What Carl Levin's Retirement Means for Michigan and for Democrats

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The longtime senator's decision opens the field up for potential successors -- and could offer Republicans a chance to pick up a seat.

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Reuters

Sen. Carl Levin, D-Mich., announced late on Thursday that he will not seek a seventh term in 2014, leaving Democrats with another open seat to defend next year. Levin called the decision "extremely difficult" and said he wanted to focus on his role as chairman of the Senate Armed Services Committee "without the distraction of campaigning for re-election."

Levin is the fourth Democratic senator to announce he won't run for reelection -- Sens. Tom Harkin, Frank Lautenberg and Jay Rockefeller have all announced this will be their last term, and Tim Johnson is considered likely to join them. With the exception of Lautenberg, their departures create a problem for Democrats as they try to retain their majority. Had Levin chosen to run, he would have been a heavy favorite, but now Republicans may smell a pickup opportunity.

Michigan Democrats have been readying for a challenge to Gov. Rick Snyder, but they'll now face the added challenge of retaining the Senate seat for the party. They've had success in that area, holding both of the state's seats in the upper chamber for more than a decade. "We win on the federal level," said newly-installed Michigan Democratic Party Chairman Lon Johnson in a phone interview Wednesday, before Levin's announcement. "Our challenge," said Johnson, "is to convert those victories to the state level."

The challenge now will be mounting two heavily contested statewide campaigns -- and the possibility that one race could thin the candidate pool of the other. Colorado Sen. Michael Bennet, chairman of the Democratic Senatorial Campaign Committee, expressed confidence the seat would stay in Democratic hands. (Bennet is the brother of Atlantic Editor-in-Chief James Bennet.) "I am confident that we will recruit a great Democratic leader who will continue to fight for the values and priorities Senator Levin advocated for all these years," Bennet said in a statement. "We fully expect to keep Michigan blue in November 2014."

Potential Democratic candidates include Rep. Gary Peters and former Rep. Mark Schauer. In a statement issued from his House office, Peters said Levin "belongs alongside Michigan's greatest statesmen," but he did not comment on a potential run for his seat. "When I began my own career in public service, his was the example I held myself up to," said Peters. "Like Carl has for so many others, he became a mentor to me over the years and I'm proud to call him my friend."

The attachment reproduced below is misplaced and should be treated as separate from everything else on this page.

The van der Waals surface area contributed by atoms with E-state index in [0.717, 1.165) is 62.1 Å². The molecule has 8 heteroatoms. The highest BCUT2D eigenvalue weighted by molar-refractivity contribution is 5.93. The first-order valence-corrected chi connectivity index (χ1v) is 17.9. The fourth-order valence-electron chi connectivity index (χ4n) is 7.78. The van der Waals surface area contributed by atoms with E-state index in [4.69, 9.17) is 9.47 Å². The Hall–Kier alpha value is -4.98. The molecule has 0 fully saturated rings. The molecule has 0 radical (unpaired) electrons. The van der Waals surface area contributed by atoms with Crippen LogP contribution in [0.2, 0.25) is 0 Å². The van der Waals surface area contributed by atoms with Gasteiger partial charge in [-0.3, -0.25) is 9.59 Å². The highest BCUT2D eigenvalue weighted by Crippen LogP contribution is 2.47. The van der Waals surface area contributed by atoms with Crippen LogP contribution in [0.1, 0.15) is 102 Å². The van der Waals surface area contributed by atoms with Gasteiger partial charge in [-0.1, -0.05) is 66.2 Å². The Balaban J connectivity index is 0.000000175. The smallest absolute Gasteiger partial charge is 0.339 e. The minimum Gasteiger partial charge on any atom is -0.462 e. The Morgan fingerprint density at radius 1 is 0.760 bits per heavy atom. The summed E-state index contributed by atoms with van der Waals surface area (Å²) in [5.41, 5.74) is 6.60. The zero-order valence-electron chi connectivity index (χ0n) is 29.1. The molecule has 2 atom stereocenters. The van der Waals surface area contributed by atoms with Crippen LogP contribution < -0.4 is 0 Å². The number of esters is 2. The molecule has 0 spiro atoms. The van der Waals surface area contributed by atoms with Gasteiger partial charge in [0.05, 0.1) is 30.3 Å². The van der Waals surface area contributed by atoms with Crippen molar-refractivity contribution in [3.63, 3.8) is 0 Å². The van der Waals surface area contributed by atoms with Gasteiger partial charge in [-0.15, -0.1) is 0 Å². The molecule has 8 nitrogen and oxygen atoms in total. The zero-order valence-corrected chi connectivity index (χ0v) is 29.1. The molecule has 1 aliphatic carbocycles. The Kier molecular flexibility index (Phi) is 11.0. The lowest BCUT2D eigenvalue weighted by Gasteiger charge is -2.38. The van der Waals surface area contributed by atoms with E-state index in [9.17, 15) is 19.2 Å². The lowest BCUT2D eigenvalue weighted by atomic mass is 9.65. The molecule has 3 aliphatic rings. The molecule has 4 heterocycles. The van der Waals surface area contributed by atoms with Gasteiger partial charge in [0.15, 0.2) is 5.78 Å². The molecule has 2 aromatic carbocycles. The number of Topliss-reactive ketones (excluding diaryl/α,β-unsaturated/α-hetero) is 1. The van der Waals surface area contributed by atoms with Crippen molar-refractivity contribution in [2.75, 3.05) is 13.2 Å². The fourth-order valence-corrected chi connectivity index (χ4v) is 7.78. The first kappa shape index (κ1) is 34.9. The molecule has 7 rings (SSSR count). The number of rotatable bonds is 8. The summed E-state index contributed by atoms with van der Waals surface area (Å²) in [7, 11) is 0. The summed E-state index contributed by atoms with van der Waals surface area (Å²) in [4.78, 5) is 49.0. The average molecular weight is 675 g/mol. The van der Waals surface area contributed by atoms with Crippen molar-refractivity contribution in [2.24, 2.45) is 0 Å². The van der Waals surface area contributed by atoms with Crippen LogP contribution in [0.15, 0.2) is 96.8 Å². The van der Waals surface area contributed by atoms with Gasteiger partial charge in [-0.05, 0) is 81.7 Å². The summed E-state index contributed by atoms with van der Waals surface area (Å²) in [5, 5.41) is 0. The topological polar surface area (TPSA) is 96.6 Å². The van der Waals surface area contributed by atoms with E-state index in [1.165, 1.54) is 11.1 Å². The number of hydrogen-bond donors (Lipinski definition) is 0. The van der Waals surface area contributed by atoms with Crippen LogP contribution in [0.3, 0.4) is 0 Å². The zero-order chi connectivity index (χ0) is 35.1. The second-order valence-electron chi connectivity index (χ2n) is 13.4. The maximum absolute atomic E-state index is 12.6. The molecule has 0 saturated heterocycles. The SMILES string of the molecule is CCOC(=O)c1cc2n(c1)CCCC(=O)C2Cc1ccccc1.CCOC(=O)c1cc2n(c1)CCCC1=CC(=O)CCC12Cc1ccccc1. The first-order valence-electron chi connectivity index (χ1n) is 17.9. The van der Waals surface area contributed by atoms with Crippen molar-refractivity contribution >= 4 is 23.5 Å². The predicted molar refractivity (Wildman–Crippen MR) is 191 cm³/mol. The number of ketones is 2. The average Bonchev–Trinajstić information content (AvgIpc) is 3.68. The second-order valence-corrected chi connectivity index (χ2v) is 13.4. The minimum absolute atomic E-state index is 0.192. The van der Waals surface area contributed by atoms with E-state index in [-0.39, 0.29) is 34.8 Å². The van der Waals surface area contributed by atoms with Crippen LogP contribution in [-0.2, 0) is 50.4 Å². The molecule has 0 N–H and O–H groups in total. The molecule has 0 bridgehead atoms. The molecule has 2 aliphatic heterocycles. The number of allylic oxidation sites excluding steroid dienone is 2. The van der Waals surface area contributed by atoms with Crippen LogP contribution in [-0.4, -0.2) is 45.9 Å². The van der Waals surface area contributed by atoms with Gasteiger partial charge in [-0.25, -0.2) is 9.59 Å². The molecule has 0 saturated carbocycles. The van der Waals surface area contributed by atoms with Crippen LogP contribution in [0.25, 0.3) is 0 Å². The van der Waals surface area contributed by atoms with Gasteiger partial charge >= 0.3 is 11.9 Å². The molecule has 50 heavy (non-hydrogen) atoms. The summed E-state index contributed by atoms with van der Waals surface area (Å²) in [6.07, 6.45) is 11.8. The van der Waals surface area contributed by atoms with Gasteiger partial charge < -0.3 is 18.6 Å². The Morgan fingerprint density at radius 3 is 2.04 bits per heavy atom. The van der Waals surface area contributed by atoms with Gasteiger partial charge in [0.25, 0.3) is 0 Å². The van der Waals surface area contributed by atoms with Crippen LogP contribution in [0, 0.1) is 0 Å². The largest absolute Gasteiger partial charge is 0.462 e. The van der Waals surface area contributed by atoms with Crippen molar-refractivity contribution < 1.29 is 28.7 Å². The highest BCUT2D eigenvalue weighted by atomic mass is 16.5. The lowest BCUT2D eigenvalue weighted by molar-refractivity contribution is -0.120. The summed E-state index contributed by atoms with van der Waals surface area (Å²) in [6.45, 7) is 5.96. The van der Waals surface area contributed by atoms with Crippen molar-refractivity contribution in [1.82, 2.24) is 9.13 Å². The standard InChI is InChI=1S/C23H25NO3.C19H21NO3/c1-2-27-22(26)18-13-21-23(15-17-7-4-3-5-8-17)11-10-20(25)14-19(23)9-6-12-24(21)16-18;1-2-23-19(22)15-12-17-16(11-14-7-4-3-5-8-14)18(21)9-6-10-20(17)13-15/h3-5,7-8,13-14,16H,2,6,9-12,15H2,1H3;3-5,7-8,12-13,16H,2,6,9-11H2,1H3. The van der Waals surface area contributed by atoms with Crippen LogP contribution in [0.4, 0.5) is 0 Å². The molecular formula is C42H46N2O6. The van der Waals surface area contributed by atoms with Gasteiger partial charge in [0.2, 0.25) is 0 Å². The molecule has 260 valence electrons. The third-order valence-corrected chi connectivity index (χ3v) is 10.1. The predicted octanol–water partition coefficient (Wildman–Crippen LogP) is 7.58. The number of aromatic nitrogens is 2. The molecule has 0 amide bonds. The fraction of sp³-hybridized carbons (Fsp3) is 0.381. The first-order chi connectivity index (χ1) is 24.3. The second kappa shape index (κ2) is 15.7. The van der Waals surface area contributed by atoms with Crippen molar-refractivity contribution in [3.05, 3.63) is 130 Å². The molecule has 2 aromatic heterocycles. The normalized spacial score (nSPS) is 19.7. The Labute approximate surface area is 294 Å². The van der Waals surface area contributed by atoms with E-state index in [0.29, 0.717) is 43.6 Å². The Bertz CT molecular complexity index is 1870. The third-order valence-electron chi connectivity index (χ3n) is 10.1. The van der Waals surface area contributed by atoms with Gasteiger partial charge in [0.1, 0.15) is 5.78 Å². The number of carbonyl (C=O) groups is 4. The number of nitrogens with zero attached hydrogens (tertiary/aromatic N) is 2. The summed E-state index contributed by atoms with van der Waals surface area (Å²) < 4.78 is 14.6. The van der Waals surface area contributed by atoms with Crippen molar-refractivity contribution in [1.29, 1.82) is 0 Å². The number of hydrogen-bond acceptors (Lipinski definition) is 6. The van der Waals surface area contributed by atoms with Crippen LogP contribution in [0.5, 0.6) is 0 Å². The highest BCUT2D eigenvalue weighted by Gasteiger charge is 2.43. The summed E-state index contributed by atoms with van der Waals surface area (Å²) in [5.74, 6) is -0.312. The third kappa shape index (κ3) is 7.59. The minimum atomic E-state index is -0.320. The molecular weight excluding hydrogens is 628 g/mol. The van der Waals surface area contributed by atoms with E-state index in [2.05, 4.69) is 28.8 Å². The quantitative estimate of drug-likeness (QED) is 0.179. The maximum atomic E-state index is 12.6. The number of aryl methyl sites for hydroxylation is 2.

Former Gov. Jennifer Granholm has also been mentioned as a potential Democratic candidate.

On the GOP side, Attorney General Bill Schuette, who lost to Levin in 1990, is considered a possibility but posted on his Facebook page Thursday night that he "plans to keep working as your Attorney General for six more years." A Republican official suggested Lt. Gov. Brian Calley, Secretary of State Ruth Johnson and Rep. Mike Rogers might also be interested in running. GOP Rep. Justin Amash was also reported to be interested in a bid if Levin retired. State Sen. Roger Kahn's name has also been mentioned as a possible candidate.

While the candidate field remains unclear, the GOP is in a stronger position with Levin off the ballot -- both in Michigan and in its quest to retake the Senate. "It's always a challenge to beat an incumbent. Debbie Stabenow was a strong incumbent [in 2012]," said Michigan state GOP chairman Bobby Schostak. "She had Barack Obama at the top of the ticket. This time we've got a governor with a successful track record at the top of the ticket and an open seat."

Republicans have defeated only three Democratic incumbents since 2004: Tom Daschle of South Dakota in 2004, and Russ Feingold and Blanche Lincoln in 2010. Even with a favorable Senate map in 2014 -- Democrats hold seven seats in red states up for reelection -- winning a net of six of them (necessary for a majority) was a tall order against a slate of incumbents.

But these retirements offer a way around that. Republicans can hypothetically knock off only two incumbents and still gain control of the upper chamber. "Over the last few months, the 2014 map has gone from sorta difficult to really tough for Senate Democrats," said Brad Dayspring, NRSC spokesman.

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Alex Brown and Alex Roarty cover politics for National Journal.

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